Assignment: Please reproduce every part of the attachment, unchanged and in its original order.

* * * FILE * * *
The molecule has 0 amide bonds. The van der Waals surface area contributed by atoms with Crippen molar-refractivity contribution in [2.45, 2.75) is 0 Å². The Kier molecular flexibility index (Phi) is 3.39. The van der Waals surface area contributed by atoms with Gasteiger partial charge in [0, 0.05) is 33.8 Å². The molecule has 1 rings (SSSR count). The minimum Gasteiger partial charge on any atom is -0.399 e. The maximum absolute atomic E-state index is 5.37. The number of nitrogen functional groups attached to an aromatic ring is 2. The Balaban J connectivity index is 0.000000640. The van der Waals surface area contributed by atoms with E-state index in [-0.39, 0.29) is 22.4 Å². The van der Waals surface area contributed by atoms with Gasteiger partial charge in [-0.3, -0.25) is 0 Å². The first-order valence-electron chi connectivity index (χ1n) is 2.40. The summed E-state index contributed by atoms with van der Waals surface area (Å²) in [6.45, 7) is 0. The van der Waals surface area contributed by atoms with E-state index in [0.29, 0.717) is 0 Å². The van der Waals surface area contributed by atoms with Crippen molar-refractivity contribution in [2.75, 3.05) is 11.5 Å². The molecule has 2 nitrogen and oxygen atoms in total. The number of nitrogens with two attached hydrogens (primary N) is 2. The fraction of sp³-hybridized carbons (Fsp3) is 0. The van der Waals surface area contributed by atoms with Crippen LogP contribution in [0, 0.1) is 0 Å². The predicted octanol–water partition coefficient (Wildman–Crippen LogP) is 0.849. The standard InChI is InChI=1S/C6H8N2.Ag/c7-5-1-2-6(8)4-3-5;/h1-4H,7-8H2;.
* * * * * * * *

The molecule has 0 amide bonds. The van der Waals surface area contributed by atoms with Crippen molar-refractivity contribution in [2.45, 2.75) is 0 Å². The Kier molecular flexibility index (Phi) is 3.39. The van der Waals surface area contributed by atoms with Gasteiger partial charge in [0, 0.05) is 33.8 Å². The molecule has 1 rings (SSSR count). The minimum Gasteiger partial charge on any atom is -0.399 e. The maximum absolute atomic E-state index is 5.37. The number of nitrogen functional groups attached to an aromatic ring is 2. The Balaban J connectivity index is 0.000000640. The van der Waals surface area contributed by atoms with E-state index in [-0.39, 0.29) is 22.4 Å². The van der Waals surface area contributed by atoms with Gasteiger partial charge in [-0.3, -0.25) is 0 Å². The first-order valence-electron chi connectivity index (χ1n) is 2.40. The summed E-state index contributed by atoms with van der Waals surface area (Å²) in [6.45, 7) is 0. The van der Waals surface area contributed by atoms with E-state index in [0.29, 0.717) is 0 Å². The van der Waals surface area contributed by atoms with Crippen molar-refractivity contribution in [2.75, 3.05) is 11.5 Å². The molecule has 2 nitrogen and oxygen atoms in total. The number of nitrogens with two attached hydrogens (primary N) is 2. The fraction of sp³-hybridized carbons (Fsp3) is 0. The van der Waals surface area contributed by atoms with Crippen LogP contribution in [0, 0.1) is 0 Å². The predicted octanol–water partition coefficient (Wildman–Crippen LogP) is 0.849. The standard InChI is InChI=1S/C6H8N2.Ag/c7-5-1-2-6(8)4-3-5;/h1-4H,7-8H2;.